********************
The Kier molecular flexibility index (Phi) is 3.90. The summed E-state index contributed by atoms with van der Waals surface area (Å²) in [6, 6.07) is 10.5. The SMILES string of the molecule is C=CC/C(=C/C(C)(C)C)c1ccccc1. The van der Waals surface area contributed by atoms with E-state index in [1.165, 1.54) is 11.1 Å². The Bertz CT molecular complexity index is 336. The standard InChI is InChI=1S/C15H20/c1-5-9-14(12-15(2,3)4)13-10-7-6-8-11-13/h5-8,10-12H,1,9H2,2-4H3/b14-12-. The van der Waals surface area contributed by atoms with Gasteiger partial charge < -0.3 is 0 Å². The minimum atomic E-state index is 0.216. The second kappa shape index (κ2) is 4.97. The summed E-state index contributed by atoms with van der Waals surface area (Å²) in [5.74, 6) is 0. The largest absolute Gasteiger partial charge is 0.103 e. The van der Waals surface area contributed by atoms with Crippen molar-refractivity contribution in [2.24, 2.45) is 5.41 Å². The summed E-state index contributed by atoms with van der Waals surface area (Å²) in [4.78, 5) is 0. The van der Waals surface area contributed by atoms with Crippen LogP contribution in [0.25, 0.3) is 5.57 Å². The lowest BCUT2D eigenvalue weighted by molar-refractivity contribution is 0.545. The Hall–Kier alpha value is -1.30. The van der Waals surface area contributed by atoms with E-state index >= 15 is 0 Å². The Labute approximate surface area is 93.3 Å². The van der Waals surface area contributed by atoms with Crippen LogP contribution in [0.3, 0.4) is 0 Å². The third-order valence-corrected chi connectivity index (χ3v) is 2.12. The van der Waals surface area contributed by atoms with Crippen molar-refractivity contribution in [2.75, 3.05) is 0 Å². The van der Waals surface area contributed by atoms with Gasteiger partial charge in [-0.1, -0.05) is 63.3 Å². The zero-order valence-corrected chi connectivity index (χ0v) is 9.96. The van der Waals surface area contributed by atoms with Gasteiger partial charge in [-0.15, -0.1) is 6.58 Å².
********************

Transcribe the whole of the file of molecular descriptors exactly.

The Kier molecular flexibility index (Phi) is 3.90. The summed E-state index contributed by atoms with van der Waals surface area (Å²) in [6, 6.07) is 10.5. The SMILES string of the molecule is C=CC/C(=C/C(C)(C)C)c1ccccc1. The van der Waals surface area contributed by atoms with E-state index in [1.165, 1.54) is 11.1 Å². The Bertz CT molecular complexity index is 336. The standard InChI is InChI=1S/C15H20/c1-5-9-14(12-15(2,3)4)13-10-7-6-8-11-13/h5-8,10-12H,1,9H2,2-4H3/b14-12-. The van der Waals surface area contributed by atoms with Gasteiger partial charge < -0.3 is 0 Å². The minimum atomic E-state index is 0.216. The second kappa shape index (κ2) is 4.97. The summed E-state index contributed by atoms with van der Waals surface area (Å²) in [5.74, 6) is 0. The largest absolute Gasteiger partial charge is 0.103 e. The van der Waals surface area contributed by atoms with Crippen molar-refractivity contribution in [2.24, 2.45) is 5.41 Å². The summed E-state index contributed by atoms with van der Waals surface area (Å²) in [4.78, 5) is 0. The van der Waals surface area contributed by atoms with Crippen LogP contribution in [0.25, 0.3) is 5.57 Å². The lowest BCUT2D eigenvalue weighted by molar-refractivity contribution is 0.545. The Hall–Kier alpha value is -1.30. The van der Waals surface area contributed by atoms with E-state index >= 15 is 0 Å². The Labute approximate surface area is 93.3 Å². The van der Waals surface area contributed by atoms with Crippen LogP contribution in [0.3, 0.4) is 0 Å². The third-order valence-corrected chi connectivity index (χ3v) is 2.12. The van der Waals surface area contributed by atoms with Crippen molar-refractivity contribution in [2.75, 3.05) is 0 Å². The van der Waals surface area contributed by atoms with Gasteiger partial charge in [-0.1, -0.05) is 63.3 Å². The zero-order valence-corrected chi connectivity index (χ0v) is 9.96. The van der Waals surface area contributed by atoms with Gasteiger partial charge in [-0.15, -0.1) is 6.58 Å².